Tackling the pothole problem with AI and robotics
A UK-based startup has developed an autonomous robot that leverages artificial intelligence to detect and repair cracks and potholes on roads.
This development comes as a response to the nearly two million potholes annually repaired on UK roads, a number expected to rise due to ageing infrastructure, increasing road users, and extreme weather.
Traditional methods of pothole repair are labour-intensive and struggle to efficiently address this growing issue. However, Robotiz3d has created technology to automate and enhance road maintenance, aiming to make the process quicker, safer, and more economical.
Robotiz3d, situated at the Science and Technology Facilities Council’s (STFC) Daresbury Laboratory, has harnessed AI and advanced robotics to develop this autonomous vehicle. The vehicle employs advanced detection and repair technologies within its AI robotics system, allowing it to assess the severity of road defects and seal them proactively.
Originating from patented research at the University of Liverpool, this technology can analyse pothole geometry and collect measurement data during operation. By combining this data with a unique AI-driven prediction algorithm, local authorities can more accurately forecast road conditions and prioritise preventative maintenance.
This innovation is expected to diminish time, cost, CO2 emissions, and material waste involved in road repairs, while enhancing the longevity and safety of roads.
Robotiz3d's journey from concept to market has been facilitated by its location at the Daresbury Laboratory in Sci Tech Daresbury, Liverpool City Region. Here, the company has accessed advanced manufacturing facilities and business support, including a bespoke laboratory for developing and testing its autonomous vehicle prototype. The company is now in the official testing phase, moving closer to commercialising its technology.
Throughout its development, Robotiz3d has benefited from dedicated business support, including guidance on health and safety requirements and networking opportunities.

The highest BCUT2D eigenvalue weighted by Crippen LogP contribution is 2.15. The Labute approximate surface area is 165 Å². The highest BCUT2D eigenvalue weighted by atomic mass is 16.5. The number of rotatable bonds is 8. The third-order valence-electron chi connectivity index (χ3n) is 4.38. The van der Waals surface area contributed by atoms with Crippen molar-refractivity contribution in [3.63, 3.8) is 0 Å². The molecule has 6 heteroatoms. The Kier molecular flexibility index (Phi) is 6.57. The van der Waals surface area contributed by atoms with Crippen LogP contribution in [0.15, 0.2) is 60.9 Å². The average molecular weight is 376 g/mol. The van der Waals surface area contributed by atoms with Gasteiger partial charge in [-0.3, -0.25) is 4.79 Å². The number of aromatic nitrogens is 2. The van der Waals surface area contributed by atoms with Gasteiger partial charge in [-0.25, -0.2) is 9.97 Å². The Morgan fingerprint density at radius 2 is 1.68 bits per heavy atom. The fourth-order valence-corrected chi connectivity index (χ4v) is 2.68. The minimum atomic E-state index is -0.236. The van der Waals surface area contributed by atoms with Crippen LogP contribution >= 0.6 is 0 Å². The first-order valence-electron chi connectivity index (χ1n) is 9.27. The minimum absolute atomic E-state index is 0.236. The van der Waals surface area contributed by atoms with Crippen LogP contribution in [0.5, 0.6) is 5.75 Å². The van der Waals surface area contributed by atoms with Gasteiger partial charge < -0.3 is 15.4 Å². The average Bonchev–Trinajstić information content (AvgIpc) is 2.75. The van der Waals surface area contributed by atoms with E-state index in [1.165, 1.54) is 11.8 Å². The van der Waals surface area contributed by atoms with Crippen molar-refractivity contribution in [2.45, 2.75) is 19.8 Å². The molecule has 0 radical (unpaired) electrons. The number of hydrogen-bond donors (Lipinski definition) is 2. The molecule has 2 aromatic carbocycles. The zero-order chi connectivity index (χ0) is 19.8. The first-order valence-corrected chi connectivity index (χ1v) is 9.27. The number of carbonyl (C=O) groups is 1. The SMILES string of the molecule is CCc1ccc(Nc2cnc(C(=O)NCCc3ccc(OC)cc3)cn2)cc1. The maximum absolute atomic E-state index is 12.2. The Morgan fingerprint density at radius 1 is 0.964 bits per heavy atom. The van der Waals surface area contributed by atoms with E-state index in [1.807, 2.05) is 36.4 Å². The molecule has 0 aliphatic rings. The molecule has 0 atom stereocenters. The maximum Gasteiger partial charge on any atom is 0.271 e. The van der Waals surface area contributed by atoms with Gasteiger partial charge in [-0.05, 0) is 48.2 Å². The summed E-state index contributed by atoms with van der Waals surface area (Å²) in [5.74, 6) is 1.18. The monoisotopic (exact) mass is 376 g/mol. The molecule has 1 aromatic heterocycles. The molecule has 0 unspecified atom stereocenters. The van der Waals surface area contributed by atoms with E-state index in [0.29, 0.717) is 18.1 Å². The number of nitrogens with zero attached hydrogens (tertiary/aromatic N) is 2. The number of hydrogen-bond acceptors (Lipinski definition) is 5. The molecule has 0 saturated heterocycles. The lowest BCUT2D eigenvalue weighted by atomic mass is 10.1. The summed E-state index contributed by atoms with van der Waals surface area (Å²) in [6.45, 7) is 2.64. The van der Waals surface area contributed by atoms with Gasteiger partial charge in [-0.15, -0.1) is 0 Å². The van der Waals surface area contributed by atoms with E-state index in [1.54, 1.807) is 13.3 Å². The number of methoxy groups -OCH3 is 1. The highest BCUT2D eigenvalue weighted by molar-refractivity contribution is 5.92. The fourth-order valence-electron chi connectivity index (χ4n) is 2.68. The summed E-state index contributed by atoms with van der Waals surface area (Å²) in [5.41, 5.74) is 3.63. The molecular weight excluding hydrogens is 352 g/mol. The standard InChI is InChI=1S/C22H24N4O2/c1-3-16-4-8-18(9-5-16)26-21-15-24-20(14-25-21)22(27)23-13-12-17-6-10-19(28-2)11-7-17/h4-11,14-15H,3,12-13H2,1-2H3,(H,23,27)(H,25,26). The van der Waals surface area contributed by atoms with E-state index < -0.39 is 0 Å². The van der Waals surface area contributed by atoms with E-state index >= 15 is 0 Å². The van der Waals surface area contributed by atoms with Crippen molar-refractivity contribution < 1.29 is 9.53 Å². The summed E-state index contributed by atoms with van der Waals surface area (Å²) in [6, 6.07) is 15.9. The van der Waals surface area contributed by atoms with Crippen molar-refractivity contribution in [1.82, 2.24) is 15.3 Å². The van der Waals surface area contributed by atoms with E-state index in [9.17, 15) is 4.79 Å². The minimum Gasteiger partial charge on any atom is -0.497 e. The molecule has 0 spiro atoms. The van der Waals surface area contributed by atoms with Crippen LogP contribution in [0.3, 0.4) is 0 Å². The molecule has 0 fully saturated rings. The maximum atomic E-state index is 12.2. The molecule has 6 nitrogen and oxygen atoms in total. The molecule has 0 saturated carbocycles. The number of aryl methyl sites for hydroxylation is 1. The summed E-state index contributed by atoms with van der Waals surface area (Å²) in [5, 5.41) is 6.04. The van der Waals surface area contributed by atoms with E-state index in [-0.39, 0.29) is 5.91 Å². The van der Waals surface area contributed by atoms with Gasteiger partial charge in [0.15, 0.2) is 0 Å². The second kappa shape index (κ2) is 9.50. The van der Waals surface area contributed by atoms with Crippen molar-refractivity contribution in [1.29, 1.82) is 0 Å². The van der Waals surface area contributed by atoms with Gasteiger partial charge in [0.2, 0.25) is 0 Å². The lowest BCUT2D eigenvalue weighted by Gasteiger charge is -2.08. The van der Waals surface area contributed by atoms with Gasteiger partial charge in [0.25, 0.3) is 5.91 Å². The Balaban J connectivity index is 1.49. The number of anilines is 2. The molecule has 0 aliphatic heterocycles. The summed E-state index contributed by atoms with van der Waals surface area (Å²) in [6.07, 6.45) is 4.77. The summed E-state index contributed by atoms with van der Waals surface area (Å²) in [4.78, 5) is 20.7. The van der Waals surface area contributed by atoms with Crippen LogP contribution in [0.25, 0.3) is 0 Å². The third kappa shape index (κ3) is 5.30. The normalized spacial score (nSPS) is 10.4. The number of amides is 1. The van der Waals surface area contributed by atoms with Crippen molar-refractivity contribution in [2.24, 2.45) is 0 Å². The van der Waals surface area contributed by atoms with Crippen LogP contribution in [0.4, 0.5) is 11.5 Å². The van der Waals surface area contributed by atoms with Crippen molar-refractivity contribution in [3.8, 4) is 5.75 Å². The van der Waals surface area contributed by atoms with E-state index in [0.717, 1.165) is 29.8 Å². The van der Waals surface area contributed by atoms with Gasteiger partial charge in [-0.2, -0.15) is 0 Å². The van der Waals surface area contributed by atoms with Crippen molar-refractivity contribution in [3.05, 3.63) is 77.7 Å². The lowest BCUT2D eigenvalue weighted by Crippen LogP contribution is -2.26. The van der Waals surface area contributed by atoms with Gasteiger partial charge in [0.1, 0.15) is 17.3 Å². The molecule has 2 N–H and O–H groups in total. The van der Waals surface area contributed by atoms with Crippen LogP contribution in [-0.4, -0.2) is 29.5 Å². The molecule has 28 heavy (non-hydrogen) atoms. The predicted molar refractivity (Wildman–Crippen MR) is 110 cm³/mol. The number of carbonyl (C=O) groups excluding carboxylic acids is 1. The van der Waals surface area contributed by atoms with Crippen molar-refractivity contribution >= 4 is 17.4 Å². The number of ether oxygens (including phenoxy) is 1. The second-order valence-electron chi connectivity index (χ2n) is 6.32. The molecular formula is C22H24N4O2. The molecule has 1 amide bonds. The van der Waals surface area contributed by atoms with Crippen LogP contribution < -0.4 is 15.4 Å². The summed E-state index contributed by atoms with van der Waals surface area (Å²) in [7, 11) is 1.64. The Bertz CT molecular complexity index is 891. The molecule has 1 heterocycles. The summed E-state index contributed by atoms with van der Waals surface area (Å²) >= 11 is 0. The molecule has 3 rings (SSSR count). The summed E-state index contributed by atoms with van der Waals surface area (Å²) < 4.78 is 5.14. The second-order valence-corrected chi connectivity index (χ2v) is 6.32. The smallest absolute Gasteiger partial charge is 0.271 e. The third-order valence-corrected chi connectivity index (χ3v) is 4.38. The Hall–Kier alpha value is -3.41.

Lisa Layzell, CEO, and Co-Founder at Robotiz3d, shared her perspective: “This is the first autonomous technology of this kind developed specifically to tackle the pothole crisis which plagues many parts of the country, and which is estimated to have cost more than £1 billion to repair over the last decade. For Robotiz3d, locating to STFC’s Daresbury Laboratory has provided us with a technologically sophisticated environment to operate in. The expertise available, both in technology and business development, have been invaluable as we move towards the commercialisation phase of our business.”
Paul Vernon, Head of STFC’s Daresbury Laboratory, also commented on the project’s significance: “For a small company, turning an initial idea into a viable commercial reality that can compete on a global scale can be an enormous challenge. At STFC’s Daresbury Laboratory, we are providing companies with affordable access to the best skills and facilities in engineering R&D so that they can develop their new technologies faster, more affordably, and with less risk. I’m extremely proud to be providing the Robotiz3d with the right environment and support to develop and commercialise this world-leading technology, that has the potential to transform the management and safety of our roads and highways. Robotiz3d is an exceptional example of how cutting edge technologies can be applied to the benefit of both society and the UK economy.”